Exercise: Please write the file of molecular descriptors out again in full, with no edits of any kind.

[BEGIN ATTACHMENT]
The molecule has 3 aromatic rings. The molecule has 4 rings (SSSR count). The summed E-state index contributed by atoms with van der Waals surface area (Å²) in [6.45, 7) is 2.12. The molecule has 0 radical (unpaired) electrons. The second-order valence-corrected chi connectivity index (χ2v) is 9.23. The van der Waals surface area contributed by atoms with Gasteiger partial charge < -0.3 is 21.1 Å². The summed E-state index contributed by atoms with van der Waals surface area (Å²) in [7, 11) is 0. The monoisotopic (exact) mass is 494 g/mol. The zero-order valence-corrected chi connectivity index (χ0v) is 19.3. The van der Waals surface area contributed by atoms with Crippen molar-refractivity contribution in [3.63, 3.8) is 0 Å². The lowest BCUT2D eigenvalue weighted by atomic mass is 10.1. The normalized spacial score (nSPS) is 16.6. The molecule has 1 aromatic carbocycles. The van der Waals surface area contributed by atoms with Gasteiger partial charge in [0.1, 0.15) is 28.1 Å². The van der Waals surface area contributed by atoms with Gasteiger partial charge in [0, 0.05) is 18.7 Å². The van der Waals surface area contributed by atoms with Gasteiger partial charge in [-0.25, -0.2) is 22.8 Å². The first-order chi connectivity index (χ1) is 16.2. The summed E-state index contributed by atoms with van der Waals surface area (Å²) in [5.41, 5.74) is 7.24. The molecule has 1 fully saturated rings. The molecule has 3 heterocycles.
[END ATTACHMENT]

The molecule has 3 aromatic rings. The molecule has 4 rings (SSSR count). The summed E-state index contributed by atoms with van der Waals surface area (Å²) in [6.45, 7) is 2.12. The molecule has 0 radical (unpaired) electrons. The second-order valence-corrected chi connectivity index (χ2v) is 9.23. The van der Waals surface area contributed by atoms with Gasteiger partial charge < -0.3 is 21.1 Å². The summed E-state index contributed by atoms with van der Waals surface area (Å²) in [7, 11) is 0. The monoisotopic (exact) mass is 494 g/mol. The zero-order valence-corrected chi connectivity index (χ0v) is 19.3. The van der Waals surface area contributed by atoms with Crippen molar-refractivity contribution in [3.63, 3.8) is 0 Å². The lowest BCUT2D eigenvalue weighted by atomic mass is 10.1. The normalized spacial score (nSPS) is 16.6. The molecule has 1 aromatic carbocycles. The van der Waals surface area contributed by atoms with Gasteiger partial charge in [0.1, 0.15) is 28.1 Å². The van der Waals surface area contributed by atoms with Gasteiger partial charge in [0, 0.05) is 18.7 Å². The van der Waals surface area contributed by atoms with Gasteiger partial charge in [-0.25, -0.2) is 22.8 Å². The first-order chi connectivity index (χ1) is 16.2. The summed E-state index contributed by atoms with van der Waals surface area (Å²) in [5.41, 5.74) is 7.24. The molecule has 1 fully saturated rings. The molecule has 3 heterocycles.